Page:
Printing for the first time (Epson P800)

Wawe

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I just bought the Epson P800 and am now ready to start trying out with the very first prints of my own as soon I get the printer set up and installed.

Even before buying the product I tried to read as much as I could online and watched tens of hours of training videos on the subject. However, previously I’ve only presented my images in digital format, so I have zero actual experience in printing (hence the following dumb questions).

So, my first questions have to with paper. Does anyone happen to know if the printer ships with sample paper sheets or do I have to buy some basic paper for the initial testing and print head alignment? Any recommendations for these purposes? Moreover, how about the types of paper to start out with the actual printing? I mainly shoot landscapes if this is relevant. I’ve understood that perhaps the easiest way for a newbie like me is to print on Epson’s own paper as they have direct matches for media type options (to control to amount of the ink used and so on). Is this correct?

Secondly, I’ve understood that color management is going to take some time to get familiar with and that it’s extremely hard getting the prints to (closely) match what you see on your screen. Nonetheless, I’m going to pursue this and try to learn a solid color management workflow to minimize waste of ink and paper. I currently have the Asus P248Q as my monitor and calibrate it with the Spyder4 Express that came along with the monitor. I believe that the monitor is good enough to produce an okay soft proofing view but I’m not sure about the quality of the profiler/calibrator. I also find it troublesome to (remember to) calibrate the monitor regularly and partly for these reasons will probably upgrade to the Eizo CG318-4K in the near future. Any comments on the hardware needed considering my needs? How about recommendations for learning material on color management?

Lastly, as I’m going to hang the prints on the walls at home etc., I also probably need to know how to frame them. This is the part that, at this point, I know the least about. So can you recommend a shop for the framing supplies? I’ve understood that I should buy UV glass to protect the prints from harmful light to preserve the color and other properties. Is this critical?

Also, any other general comments or tips are very much appreciated.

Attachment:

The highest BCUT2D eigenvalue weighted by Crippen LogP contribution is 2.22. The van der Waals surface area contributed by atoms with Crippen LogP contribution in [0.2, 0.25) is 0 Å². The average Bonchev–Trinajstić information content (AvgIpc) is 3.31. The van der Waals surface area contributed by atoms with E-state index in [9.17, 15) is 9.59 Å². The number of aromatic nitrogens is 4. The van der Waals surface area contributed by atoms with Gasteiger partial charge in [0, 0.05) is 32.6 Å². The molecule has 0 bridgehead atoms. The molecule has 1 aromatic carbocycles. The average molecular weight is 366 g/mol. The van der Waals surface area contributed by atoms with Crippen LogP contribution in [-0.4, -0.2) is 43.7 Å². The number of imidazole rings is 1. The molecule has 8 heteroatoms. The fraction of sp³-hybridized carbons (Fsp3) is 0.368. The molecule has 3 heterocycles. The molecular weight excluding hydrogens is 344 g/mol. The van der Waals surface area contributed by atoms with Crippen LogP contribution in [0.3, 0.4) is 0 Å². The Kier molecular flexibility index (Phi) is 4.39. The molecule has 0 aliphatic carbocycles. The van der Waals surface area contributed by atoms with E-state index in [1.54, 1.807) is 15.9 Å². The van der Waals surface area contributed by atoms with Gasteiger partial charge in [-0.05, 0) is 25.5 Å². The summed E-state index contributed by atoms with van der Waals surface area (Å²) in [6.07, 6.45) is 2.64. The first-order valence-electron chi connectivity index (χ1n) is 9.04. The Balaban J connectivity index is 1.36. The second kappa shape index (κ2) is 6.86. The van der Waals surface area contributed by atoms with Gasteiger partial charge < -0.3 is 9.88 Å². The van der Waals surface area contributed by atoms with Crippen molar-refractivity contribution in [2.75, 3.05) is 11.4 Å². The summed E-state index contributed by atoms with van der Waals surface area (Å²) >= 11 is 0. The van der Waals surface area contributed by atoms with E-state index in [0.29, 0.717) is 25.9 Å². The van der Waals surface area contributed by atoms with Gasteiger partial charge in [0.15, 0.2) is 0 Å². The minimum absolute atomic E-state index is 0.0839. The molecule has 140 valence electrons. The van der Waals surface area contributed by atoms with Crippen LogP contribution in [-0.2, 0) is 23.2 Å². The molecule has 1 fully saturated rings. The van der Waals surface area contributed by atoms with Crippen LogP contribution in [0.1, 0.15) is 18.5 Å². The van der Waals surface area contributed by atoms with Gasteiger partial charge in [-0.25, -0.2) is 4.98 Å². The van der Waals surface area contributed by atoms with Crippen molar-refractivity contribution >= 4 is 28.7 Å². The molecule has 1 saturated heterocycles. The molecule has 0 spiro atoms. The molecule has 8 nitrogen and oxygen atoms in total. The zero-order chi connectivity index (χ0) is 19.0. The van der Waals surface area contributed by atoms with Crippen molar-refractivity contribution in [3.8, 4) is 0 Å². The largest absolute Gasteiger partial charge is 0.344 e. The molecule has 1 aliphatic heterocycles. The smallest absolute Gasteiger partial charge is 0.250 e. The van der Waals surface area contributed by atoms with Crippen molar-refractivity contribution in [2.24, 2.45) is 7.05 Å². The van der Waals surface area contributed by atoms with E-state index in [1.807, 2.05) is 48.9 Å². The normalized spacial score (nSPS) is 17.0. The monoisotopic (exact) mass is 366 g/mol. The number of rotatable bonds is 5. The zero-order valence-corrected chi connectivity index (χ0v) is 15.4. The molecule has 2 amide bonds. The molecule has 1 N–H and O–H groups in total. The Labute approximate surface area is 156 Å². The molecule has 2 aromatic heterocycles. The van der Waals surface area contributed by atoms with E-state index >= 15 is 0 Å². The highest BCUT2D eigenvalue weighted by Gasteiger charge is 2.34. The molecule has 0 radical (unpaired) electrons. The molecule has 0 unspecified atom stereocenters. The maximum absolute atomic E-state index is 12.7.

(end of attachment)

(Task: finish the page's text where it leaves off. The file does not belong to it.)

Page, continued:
Thanks for all the help in advance!
 

Ysarex

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Secondly, I’ve understood that color management is going to take some time to get familiar with and that it’s extremely hard getting the prints to (closely) match what you see on your screen. Nonetheless, I’m going to pursue this and try to learn a solid color management workflow to minimize waste of ink and paper. I currently have the Asus P248Q as my monitor and calibrate it with the Spyder4 Express that came along with the monitor. I believe that the monitor is good enough to produce an okay soft proofing view but I’m not sure about the quality of the profiler/calibrator. I also find it troublesome to (remember to) calibrate the monitor regularly and partly for these reasons will probably upgrade to the Eizo CG318-4K in the near future. Any comments on the hardware needed considering my needs? How about recommendations for learning material on color management?

You need to calibrate and profile your display and you also need to calibrate and profile the printer with each paper stock used. You'll get best results if you use the same hardware to calibrate both. The profiles supplied for Epson paper that come with the printer are generic and not specific to your printer -- same for the profiles available from the paper manufacturers.

Datacolor and X-Rite both sell spectrophotometers that will do the job.

Joe
 
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Wawe

Wawe

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Ysarex:

Thanks for you help! I'm a little confused about your suggestion to "calibrate and profile the printer with each paper stock used". I've calibrated my display, as I mentioned, but how do you calibrate and profile the printer? And how is this done specifically for certain paper stocks? Moreover, the monitor I'm considering comes with an integrated calibrator, so would I be able to do all this with this hardware setup?

gryphonslair99:

Much appreciated, I'll definitely have a look at the site you linked!
 

Designer

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So, my first questions have to with paper. Does anyone happen to know if the printer ships with sample paper sheets or do I have to buy some basic paper for the initial testing and print head alignment? Any recommendations for these purposes?

Lastly, as I’m going to hang the prints on the walls at home etc., I also probably need to know how to frame them. This is the part that, at this point, I know the least about. So can you recommend a shop for the framing supplies? I’ve understood that I should buy UV glass to protect the prints from harmful light to preserve the color and other properties. Is this critical?